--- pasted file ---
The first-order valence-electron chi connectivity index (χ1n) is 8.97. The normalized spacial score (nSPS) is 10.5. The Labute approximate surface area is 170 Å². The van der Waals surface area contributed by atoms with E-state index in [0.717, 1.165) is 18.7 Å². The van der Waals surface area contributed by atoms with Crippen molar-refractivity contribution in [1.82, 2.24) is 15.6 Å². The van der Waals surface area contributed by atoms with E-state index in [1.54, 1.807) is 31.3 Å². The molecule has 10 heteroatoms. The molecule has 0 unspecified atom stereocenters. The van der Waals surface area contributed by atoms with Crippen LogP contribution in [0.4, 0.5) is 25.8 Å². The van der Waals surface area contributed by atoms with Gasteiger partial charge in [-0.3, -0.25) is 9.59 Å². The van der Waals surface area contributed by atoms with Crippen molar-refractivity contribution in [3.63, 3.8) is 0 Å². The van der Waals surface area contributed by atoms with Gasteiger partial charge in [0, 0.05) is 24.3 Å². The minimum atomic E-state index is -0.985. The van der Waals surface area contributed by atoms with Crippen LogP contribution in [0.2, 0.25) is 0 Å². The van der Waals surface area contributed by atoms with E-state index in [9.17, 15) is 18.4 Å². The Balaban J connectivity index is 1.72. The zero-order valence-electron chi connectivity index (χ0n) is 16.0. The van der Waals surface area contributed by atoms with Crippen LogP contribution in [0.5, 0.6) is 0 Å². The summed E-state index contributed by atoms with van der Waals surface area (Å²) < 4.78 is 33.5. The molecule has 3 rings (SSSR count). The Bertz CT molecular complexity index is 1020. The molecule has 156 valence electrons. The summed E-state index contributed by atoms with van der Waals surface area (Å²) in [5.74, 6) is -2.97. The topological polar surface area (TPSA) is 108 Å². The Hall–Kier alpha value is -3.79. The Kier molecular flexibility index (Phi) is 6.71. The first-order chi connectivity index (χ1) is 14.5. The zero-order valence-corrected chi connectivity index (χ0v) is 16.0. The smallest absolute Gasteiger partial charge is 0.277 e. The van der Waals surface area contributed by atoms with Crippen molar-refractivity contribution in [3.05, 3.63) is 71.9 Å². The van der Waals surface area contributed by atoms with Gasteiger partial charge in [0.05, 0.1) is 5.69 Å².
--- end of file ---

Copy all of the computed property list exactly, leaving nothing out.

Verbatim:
The first-order valence-electron chi connectivity index (χ1n) is 8.97. The normalized spacial score (nSPS) is 10.5. The Labute approximate surface area is 170 Å². The van der Waals surface area contributed by atoms with E-state index in [0.717, 1.165) is 18.7 Å². The van der Waals surface area contributed by atoms with Crippen molar-refractivity contribution in [1.82, 2.24) is 15.6 Å². The van der Waals surface area contributed by atoms with E-state index in [1.54, 1.807) is 31.3 Å². The molecule has 10 heteroatoms. The molecule has 0 unspecified atom stereocenters. The van der Waals surface area contributed by atoms with Crippen LogP contribution in [0.4, 0.5) is 25.8 Å². The van der Waals surface area contributed by atoms with Gasteiger partial charge in [-0.3, -0.25) is 9.59 Å². The van der Waals surface area contributed by atoms with Crippen molar-refractivity contribution in [3.63, 3.8) is 0 Å². The van der Waals surface area contributed by atoms with Gasteiger partial charge in [0, 0.05) is 24.3 Å². The minimum atomic E-state index is -0.985. The van der Waals surface area contributed by atoms with Crippen LogP contribution in [0.2, 0.25) is 0 Å². The van der Waals surface area contributed by atoms with E-state index in [9.17, 15) is 18.4 Å². The Balaban J connectivity index is 1.72. The zero-order valence-electron chi connectivity index (χ0n) is 16.0. The van der Waals surface area contributed by atoms with Crippen LogP contribution in [0.5, 0.6) is 0 Å². The summed E-state index contributed by atoms with van der Waals surface area (Å²) < 4.78 is 33.5. The molecule has 3 rings (SSSR count). The Bertz CT molecular complexity index is 1020. The molecule has 156 valence electrons. The summed E-state index contributed by atoms with van der Waals surface area (Å²) in [5.74, 6) is -2.97. The topological polar surface area (TPSA) is 108 Å². The Hall–Kier alpha value is -3.79. The Kier molecular flexibility index (Phi) is 6.71. The first-order chi connectivity index (χ1) is 14.5. The zero-order valence-corrected chi connectivity index (χ0v) is 16.0. The smallest absolute Gasteiger partial charge is 0.277 e. The van der Waals surface area contributed by atoms with Crippen molar-refractivity contribution in [3.05, 3.63) is 71.9 Å². The van der Waals surface area contributed by atoms with Gasteiger partial charge in [0.05, 0.1) is 5.69 Å².